When a group of marine archeologists explored the Greek archipelago of Fourni, Greece, in the eastern Algean Sea in search of ancient shipwrecks last month, they expected to find three, maybe four if lucky. Instead, they found 22 undocumented shipwrecks in the area — some more than 2,500 years old, Live Science reported.
"I think we were all shocked," Peter Campbell, the venture's co-director from the U.S. RPM Nautical Foundation, told Life Science. "We were expecting three or four wrecks, and we would have been very happy."
The discovery was a collaborative effort between Greek and American archeologists and "one of the biggest archeological finds of 2015, Discovery reports. The archipelago is only 17 square miles and now accounts for 12% of all known shipwrecks in Greek waters, Campbell told Discovery.
The vessels found range from the Archaic period (700-480 B.C.) to the late medieval period (16th century A.D.), Live Science reports, and were discovered at depths of 10 feet underwater to depths of eight feet. The discovery makes Fourni a newfound goldmine for ancient shipwrecks.
"We knew already that Fourni was a hub in navigation in the Aegean, so we had some expectations, but the results surprised us," George Koutsouflakis, the Greek director of the survey, from the Ephorate of Underwater Antiquities, told Live Science. "The importance of this place was underestimated."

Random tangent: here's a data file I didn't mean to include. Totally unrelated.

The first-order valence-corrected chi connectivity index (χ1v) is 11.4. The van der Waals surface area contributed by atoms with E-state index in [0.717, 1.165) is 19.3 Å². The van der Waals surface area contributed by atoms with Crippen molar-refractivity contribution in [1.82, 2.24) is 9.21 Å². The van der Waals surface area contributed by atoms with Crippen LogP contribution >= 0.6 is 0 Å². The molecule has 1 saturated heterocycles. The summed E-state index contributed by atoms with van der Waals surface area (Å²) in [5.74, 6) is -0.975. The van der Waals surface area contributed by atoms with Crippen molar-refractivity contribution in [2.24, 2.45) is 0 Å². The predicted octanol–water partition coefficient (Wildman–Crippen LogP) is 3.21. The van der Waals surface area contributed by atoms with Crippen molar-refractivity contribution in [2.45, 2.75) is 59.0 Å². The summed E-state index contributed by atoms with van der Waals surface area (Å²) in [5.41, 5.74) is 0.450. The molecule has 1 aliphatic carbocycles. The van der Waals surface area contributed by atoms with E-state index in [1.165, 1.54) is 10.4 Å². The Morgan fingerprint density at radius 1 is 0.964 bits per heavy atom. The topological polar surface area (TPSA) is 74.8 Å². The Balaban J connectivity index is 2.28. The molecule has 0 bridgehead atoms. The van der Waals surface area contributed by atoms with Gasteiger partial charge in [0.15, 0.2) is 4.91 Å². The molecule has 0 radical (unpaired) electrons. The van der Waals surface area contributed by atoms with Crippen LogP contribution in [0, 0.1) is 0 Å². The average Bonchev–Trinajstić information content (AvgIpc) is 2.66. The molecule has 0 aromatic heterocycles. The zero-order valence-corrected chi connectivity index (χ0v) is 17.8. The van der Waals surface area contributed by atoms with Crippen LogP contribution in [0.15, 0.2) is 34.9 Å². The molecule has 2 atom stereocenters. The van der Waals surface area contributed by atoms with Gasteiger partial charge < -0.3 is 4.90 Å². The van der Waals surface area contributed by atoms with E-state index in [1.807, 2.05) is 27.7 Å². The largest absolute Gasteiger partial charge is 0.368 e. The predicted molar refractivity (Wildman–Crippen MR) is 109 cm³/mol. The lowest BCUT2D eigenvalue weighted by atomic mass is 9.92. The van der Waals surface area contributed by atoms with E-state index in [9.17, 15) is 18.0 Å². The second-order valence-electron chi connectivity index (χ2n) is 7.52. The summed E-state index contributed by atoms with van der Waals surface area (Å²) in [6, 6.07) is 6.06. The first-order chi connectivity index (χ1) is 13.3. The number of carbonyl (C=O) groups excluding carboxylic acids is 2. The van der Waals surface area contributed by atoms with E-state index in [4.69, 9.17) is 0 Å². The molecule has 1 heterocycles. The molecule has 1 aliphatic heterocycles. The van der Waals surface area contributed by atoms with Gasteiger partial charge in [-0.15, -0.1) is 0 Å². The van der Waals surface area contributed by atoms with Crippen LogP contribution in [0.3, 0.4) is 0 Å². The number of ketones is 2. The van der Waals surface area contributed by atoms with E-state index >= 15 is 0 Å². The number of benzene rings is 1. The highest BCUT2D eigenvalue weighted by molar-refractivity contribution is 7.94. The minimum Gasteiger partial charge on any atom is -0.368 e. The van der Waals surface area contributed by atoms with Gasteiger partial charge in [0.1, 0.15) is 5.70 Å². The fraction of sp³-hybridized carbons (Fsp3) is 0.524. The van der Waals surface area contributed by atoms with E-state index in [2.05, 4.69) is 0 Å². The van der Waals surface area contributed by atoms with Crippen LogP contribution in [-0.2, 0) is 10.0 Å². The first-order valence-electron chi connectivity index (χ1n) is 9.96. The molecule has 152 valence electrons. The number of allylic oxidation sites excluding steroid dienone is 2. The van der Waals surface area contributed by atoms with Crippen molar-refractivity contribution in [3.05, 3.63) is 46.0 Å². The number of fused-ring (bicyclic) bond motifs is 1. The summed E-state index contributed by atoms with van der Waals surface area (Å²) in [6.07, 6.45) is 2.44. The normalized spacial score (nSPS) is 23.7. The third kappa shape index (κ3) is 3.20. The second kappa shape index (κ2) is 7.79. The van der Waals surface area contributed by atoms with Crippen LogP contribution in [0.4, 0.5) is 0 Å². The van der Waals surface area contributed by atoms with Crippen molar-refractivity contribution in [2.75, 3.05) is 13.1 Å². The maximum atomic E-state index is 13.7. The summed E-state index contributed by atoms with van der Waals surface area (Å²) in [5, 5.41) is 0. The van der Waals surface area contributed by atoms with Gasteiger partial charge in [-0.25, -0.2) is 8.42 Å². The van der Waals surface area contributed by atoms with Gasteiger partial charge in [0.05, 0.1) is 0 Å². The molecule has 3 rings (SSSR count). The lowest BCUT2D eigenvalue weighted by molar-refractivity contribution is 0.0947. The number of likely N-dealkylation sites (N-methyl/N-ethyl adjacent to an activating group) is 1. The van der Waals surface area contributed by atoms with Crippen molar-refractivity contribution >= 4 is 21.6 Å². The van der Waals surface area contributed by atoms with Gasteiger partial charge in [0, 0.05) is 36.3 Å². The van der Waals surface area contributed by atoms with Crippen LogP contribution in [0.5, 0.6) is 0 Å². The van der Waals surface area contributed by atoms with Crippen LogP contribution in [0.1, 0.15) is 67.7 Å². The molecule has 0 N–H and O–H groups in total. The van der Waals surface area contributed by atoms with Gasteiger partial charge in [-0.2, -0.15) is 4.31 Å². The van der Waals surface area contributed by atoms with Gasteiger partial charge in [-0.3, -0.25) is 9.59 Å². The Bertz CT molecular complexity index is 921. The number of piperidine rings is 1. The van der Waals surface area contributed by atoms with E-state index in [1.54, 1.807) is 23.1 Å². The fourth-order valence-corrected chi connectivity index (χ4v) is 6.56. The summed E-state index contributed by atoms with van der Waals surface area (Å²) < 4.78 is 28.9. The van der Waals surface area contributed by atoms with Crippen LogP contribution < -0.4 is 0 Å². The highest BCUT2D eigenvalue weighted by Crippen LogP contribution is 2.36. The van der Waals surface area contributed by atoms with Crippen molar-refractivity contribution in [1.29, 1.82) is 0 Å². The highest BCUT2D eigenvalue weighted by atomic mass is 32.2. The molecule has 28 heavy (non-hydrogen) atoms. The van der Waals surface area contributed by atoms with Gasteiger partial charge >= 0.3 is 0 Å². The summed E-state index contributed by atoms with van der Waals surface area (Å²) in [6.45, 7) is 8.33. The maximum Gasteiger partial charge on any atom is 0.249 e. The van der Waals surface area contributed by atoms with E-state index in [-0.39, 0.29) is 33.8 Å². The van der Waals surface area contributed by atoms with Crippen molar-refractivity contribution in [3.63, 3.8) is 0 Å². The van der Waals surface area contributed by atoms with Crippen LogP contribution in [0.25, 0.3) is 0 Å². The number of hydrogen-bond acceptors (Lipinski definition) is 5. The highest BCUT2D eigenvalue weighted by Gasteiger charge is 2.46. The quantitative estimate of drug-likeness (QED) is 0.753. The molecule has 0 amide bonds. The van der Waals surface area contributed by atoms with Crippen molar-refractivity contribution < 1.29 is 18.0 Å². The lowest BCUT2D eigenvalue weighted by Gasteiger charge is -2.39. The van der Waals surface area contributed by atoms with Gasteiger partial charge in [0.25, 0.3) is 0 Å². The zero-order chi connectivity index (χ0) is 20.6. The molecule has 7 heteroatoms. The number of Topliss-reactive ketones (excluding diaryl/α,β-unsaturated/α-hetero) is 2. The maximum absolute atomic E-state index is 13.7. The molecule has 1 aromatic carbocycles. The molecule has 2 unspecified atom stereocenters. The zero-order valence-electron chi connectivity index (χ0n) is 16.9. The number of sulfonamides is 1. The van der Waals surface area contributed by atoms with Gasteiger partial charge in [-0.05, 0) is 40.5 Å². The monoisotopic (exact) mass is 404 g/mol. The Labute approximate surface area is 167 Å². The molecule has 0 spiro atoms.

Archeologists are particularly surprised with this find because mentions of the Fourni archipelago in ancient Roman texts are scarce. "By the late Roman period, we don't really know anything about the island," Koutsouflakis told Live Science. "Fourni is hardly mentioned in the sources of that time. You see that the shipwrecks tell us a more nuanced story. The island must have maintained importance as a harbor site."
Koutsouflakis and Campbell told Live Science they're analyzing the artifacts in an Athens laboratory to find out what the ships contain and why they were doomed in Fourni. The two also hope to resume discovery in the area in the future, with more advanced technology such as underwater robots, according to Live Science.
This isn't the first 2015 underwater discovery making headlines. In July, treasure hunters discovered $4.5 million worth of rare gold Spanish coins in Florida during a shipwreck salvage 300 years after the ship's sinking. The coins found, called "Royals," account for 30% of all Royals existing in the world, ABC reported.